Through a comprehensive and multi-faceted program of research, Professor Laura Perna and her research team are advancing knowledge of “college promise” initiatives, programs that provide funding for low-income students to attend college. With a central goal of raising educational attainment in the United States, these programs “promise” a financial aid award to eligible students who live or attend school in a particular place. Professor Perna’s team aims to expand research-based knowledge on this emerging approach for boosting higher education attainment. Program leaders and policymakers can tap into this knowledge to help shape program design, implementation, and evaluation.
Professor Perna and her team compiled a searchable online database of 200 college promise and student grant programs operating in 40 states and Washington, D.C., describing each program’s funding, student eligibility requirements, student demographics, and educational interventions. The database helps states and communities design and structure effective promise programs. Professor Perna has studied and written about many facets of the free-college movement, including: how best to structure college promise programs to promote college success among underrepresented groups; how program design affects equity and efficiency; and the forces that affect how college promise programs are designed and implemented.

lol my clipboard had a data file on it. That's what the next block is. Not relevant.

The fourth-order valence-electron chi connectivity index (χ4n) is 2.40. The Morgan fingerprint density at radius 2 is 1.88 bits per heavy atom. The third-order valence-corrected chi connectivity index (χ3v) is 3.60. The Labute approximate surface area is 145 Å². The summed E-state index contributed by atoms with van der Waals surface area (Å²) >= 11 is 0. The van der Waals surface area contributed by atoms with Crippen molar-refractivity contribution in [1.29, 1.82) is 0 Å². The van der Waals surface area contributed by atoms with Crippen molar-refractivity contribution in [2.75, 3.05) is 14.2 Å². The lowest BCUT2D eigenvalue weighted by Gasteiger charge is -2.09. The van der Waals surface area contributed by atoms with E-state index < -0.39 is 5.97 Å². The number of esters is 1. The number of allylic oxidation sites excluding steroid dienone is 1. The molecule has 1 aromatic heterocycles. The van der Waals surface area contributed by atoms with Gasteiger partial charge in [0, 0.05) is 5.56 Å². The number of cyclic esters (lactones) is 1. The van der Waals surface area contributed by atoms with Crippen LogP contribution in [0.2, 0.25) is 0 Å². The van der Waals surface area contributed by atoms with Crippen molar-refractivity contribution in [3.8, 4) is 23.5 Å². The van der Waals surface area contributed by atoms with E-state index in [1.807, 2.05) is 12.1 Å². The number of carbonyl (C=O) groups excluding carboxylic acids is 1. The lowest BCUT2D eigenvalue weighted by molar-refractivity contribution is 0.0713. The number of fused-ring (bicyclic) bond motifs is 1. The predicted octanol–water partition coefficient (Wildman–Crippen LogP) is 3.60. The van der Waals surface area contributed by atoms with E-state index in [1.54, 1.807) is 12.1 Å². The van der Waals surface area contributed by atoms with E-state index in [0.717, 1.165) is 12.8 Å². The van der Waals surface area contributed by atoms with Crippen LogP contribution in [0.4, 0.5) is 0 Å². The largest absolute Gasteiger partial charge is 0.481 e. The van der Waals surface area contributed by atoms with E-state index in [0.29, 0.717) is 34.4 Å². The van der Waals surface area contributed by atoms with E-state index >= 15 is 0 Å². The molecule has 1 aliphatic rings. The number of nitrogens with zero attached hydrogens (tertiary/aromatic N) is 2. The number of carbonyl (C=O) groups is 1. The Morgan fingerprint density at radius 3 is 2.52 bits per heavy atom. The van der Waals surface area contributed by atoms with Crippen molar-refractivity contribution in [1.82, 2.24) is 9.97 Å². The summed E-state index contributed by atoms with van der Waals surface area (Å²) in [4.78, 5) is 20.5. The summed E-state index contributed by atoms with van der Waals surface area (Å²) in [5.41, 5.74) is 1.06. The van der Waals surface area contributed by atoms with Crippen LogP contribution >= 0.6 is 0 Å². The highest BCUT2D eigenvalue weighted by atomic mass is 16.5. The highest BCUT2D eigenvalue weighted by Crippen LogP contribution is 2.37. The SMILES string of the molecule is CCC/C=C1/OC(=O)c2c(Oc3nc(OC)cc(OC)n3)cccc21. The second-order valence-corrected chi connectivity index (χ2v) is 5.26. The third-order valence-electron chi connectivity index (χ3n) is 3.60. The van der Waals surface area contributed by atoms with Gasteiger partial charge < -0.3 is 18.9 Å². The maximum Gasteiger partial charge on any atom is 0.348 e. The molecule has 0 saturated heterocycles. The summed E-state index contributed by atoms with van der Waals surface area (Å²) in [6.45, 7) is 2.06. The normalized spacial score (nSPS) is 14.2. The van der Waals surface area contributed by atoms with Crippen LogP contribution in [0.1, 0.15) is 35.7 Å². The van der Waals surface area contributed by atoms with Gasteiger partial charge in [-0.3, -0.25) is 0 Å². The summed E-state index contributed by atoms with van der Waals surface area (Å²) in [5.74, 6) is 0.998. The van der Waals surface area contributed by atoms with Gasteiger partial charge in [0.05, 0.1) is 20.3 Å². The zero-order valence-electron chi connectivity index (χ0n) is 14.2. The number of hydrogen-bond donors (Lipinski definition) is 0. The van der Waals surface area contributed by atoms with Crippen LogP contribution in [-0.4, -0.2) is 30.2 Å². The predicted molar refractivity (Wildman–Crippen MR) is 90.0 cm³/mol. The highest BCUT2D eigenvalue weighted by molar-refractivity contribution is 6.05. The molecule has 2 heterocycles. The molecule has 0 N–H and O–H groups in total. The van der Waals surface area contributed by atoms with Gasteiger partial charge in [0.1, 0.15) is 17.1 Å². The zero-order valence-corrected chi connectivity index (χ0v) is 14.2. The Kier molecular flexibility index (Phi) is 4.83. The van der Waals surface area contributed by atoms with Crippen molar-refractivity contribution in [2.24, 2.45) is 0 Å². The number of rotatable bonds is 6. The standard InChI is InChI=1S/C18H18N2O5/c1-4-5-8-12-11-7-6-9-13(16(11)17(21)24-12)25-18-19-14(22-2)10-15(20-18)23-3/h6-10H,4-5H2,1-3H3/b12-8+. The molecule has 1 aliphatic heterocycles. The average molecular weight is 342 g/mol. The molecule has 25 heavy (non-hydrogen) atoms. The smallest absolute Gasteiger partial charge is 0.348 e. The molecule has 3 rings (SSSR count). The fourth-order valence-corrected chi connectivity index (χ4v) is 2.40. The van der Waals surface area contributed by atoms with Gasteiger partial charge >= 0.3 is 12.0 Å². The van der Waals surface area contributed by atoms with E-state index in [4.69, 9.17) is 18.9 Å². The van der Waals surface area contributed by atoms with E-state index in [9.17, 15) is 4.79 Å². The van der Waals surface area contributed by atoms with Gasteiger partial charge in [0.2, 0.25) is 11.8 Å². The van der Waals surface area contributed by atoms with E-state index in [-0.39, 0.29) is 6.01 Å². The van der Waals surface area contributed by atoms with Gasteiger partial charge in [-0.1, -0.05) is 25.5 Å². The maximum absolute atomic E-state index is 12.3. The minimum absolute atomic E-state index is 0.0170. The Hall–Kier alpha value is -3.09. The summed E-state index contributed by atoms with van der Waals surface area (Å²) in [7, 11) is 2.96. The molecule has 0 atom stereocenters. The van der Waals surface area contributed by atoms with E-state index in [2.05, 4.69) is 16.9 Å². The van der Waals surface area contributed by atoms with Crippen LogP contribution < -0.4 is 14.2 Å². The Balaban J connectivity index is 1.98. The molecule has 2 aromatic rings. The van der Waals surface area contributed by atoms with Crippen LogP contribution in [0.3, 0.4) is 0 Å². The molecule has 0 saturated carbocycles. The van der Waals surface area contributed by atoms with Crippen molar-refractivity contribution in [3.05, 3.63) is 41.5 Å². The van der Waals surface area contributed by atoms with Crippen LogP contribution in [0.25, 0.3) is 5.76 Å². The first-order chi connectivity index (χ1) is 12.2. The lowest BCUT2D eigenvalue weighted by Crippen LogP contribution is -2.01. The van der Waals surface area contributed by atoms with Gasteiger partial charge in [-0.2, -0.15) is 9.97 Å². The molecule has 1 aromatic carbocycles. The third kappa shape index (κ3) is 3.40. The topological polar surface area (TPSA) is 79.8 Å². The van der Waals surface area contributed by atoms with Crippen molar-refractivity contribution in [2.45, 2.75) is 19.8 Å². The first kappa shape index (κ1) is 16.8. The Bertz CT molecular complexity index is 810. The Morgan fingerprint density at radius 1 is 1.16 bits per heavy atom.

With Elaine Leigh, Professor Perna developed a typology of college promise programs that details important differences among programs and provides a foundation for future research.
Drawing on case study data, Elaine Leigh and Jeremy Wright-Kim offer a framework for considering the implications of free community college programs for equity and efficiency and for understanding the forces that influence the characteristics of implemented programs.